The Trump Administration is targeting Native Americans in its reassignments of Interior Department employees, making it easier to force fossil fuel development on their lands, a Talking Points Memo investigation released this morning finds:
Nearly a third of the senior Interior Department (DOI) career officials reassigned under Secretary Ryan Zinke in a major agency reshuffling are Native American, even though Native Americans make up less than 10 percent of the Department’s workforce, a review by TPM has found.
The finding comes days after Democratic lawmakers demanded an investigationinto whether Zinke discriminated when he reassigned 33 career officials last summer, and follows on reports that Zinke has repeatedly told DOI officials he doesn’t care about diversity — which prompted one member of Congress to accuse Zinke of working to create a “lily-white department.”
Former government officials tell TPM that they see the reassignment of top Native American staffers as part of an effort to remove internal opposition to Zinke’s plan to open up more tribal and public lands to the fossil fuel industry.
Thanks to a Freedom of Information Act lawsuit filed by Katherine Atkinson, a lawyer for ousted DOI climate scientist Joel Clement, the agency has begun to release emails and other documents related to the reassignments, including a listof the 33 reassigned officials.
Government documents and news reports reviewed by TPM show that at least ten are members of Native tribes. The list includes workers who have served in government for many years, like Chickasaw Nation member Stanley Speaks, Oglala Sioux member Michael Black, and Miami Nation member Darren Cruzan.
Several others on the list are Black and Latino, online records show.
Surely this is simply a coincidence, right? Who would ever expect racism or corruption in the Trump Administration? On the other hand:
Singling workers out for political reasons or because of their race would violate federal law. Additionally, DOI’s Indian Preference rules state that the agency must give “absolute preference in employment to American Indians and Alaska Natives” in several of its offices. Those rules specifically apply to reassignments as well as hiring decisions.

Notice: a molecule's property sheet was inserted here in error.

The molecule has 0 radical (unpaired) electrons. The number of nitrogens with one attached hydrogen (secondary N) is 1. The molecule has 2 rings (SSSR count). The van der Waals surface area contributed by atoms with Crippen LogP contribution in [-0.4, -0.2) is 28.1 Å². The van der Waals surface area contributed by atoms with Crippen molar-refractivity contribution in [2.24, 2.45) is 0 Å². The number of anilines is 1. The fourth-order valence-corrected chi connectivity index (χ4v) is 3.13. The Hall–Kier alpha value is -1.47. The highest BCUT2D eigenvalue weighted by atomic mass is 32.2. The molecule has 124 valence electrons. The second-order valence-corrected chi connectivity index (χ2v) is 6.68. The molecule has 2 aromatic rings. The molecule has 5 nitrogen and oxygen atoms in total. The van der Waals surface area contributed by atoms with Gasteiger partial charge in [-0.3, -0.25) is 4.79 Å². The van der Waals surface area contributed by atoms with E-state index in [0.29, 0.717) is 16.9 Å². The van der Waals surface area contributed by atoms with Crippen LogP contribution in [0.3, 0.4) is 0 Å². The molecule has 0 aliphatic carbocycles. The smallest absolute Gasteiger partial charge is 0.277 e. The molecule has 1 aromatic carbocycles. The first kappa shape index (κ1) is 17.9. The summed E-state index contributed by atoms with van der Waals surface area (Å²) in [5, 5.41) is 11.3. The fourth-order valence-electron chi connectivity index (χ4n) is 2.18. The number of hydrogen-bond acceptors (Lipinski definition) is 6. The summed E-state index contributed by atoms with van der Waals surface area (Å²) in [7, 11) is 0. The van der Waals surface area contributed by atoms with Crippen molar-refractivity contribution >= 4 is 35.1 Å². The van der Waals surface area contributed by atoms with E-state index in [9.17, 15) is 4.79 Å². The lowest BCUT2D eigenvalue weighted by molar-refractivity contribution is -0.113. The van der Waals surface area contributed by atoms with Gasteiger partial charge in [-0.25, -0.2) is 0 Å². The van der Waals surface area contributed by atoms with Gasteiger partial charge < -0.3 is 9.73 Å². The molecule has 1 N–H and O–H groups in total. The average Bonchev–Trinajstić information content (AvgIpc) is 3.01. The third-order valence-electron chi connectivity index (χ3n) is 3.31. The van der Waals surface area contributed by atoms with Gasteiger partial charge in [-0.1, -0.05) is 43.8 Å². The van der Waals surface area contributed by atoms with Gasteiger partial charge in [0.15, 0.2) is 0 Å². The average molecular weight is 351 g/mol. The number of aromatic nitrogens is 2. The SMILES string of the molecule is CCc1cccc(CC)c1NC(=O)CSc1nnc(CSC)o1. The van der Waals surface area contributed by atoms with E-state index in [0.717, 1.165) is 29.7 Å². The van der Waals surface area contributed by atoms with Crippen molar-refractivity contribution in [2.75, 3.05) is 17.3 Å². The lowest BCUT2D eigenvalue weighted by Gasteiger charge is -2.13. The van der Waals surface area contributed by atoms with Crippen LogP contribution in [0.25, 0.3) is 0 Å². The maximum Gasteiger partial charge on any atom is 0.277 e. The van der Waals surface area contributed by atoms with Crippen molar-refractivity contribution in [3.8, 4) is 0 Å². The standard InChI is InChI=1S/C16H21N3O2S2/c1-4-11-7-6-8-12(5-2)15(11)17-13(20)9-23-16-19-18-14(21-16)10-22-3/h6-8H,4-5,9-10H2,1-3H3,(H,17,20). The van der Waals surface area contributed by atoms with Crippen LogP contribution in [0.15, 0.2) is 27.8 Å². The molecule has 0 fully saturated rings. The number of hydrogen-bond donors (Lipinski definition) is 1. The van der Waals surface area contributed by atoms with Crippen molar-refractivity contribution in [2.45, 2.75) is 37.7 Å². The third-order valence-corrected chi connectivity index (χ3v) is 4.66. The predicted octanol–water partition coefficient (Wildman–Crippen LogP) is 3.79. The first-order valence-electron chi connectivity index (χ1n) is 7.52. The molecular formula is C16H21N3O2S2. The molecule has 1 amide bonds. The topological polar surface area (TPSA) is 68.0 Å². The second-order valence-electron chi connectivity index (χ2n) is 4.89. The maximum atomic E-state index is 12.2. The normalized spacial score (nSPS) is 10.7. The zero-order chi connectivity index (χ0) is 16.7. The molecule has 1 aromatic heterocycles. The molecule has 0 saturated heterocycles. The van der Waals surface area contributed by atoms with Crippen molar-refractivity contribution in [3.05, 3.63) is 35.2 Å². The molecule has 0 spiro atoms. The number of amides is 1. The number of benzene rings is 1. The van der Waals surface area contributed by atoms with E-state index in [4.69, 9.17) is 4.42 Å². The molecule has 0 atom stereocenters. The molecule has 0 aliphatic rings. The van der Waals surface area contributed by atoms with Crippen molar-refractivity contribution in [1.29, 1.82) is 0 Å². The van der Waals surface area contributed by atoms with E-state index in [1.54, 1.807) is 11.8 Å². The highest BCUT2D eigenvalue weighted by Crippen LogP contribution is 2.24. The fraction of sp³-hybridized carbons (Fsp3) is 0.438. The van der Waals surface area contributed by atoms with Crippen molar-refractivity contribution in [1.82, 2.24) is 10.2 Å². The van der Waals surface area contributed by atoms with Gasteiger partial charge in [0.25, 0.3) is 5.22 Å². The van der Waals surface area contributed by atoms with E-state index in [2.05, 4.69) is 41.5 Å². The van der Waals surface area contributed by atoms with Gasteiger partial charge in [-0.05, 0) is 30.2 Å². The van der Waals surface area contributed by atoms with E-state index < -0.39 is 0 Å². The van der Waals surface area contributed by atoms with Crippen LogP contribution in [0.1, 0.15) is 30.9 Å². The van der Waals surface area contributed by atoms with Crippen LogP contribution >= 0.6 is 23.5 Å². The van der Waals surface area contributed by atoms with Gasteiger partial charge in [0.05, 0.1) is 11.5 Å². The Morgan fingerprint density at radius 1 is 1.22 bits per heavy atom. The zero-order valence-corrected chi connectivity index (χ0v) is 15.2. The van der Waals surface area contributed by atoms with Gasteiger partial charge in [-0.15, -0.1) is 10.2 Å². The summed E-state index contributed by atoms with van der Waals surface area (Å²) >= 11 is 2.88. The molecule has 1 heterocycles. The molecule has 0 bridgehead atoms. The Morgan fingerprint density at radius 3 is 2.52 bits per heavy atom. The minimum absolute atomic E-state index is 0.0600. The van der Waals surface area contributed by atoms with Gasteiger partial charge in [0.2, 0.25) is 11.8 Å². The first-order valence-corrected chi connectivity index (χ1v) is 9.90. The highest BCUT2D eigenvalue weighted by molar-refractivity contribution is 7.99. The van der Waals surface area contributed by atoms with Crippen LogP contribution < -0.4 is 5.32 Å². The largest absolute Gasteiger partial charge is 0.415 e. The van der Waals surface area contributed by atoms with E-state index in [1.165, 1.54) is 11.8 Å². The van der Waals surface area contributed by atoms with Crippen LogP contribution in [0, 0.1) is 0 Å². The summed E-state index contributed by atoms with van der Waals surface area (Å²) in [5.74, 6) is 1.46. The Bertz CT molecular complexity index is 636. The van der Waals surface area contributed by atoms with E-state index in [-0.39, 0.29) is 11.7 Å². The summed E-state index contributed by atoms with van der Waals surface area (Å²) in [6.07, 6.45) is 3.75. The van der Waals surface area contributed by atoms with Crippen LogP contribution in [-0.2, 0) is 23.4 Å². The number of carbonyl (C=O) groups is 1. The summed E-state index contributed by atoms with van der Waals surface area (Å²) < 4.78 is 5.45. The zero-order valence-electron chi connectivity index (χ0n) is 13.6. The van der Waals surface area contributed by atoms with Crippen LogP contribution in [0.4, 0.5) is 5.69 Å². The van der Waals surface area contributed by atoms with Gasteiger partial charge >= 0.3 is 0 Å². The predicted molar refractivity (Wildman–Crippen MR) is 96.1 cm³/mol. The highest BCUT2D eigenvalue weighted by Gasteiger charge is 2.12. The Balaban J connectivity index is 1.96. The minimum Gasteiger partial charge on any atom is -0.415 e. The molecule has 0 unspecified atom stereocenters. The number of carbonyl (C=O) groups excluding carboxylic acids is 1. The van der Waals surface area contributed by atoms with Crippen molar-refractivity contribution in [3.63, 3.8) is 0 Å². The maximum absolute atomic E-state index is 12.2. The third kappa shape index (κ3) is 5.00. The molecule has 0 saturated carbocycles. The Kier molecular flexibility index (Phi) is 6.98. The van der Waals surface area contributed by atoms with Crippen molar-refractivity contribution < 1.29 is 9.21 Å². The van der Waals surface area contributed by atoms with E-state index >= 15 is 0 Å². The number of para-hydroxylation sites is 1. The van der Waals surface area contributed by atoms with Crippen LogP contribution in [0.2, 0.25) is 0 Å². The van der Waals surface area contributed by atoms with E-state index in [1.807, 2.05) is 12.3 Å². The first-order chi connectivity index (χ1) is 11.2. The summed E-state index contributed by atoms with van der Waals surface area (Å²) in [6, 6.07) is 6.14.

“If Zinke had made his diversity comment in the private sector, it would have been one thing, but the Interior Department actually has a legal obligation to diversity,” Atkinson said. “Interior is supposed to prioritize hiring Native Americans, not pushing them out.”
The mass reassignment of Native American senior officials comes amid ongoing tension between tribal groups and Secretary Zinke. The secretary has launched an effort to open up land that is sacred to Native Americans for drilling, mining, and logging, and endorsed President Trump’s budget, which would have slashed half a billion dollars from the Bureau of Indian Affairs.
Bryan Newland, who served as a senior policy adviser at the BIA under the Obama administration, and is now the tribal chairman of the Bay Mills Indian Community in Michigan, sees the disproportionate reassignment of the veteran BIA officials he worked with as part of a bigger effort to remove barriers to those extractive industries.
“If you have experienced people who understand the U.S. government’s responsibility to Indian tribes, they’re more likely to stand up and say, ‘Hey, we have an obligation to our 567 tribes, and you can’t just open everything up to mining and drilling,’” said Newland. “Those folks were moved to get them out of the way so that the oil- and gas-centric policy can move quickly.”
This is in addition to the Administration’s contempt for the Bureau of Indian Affairs that places the lives of thousands of Native American children and their families at risk.
The indigenous peoples across the world are on the front lines of this battle to protect life on earth from the rapacious attacks of unfettered capitalism and its insatiable greed. We have much to learn from them, if we will only listen.
Photo: Department of Interior Secrety Ryan Zinke looks out over federal lands in Oregon. Creative Commons license; credit Maria Thi Mai, BLM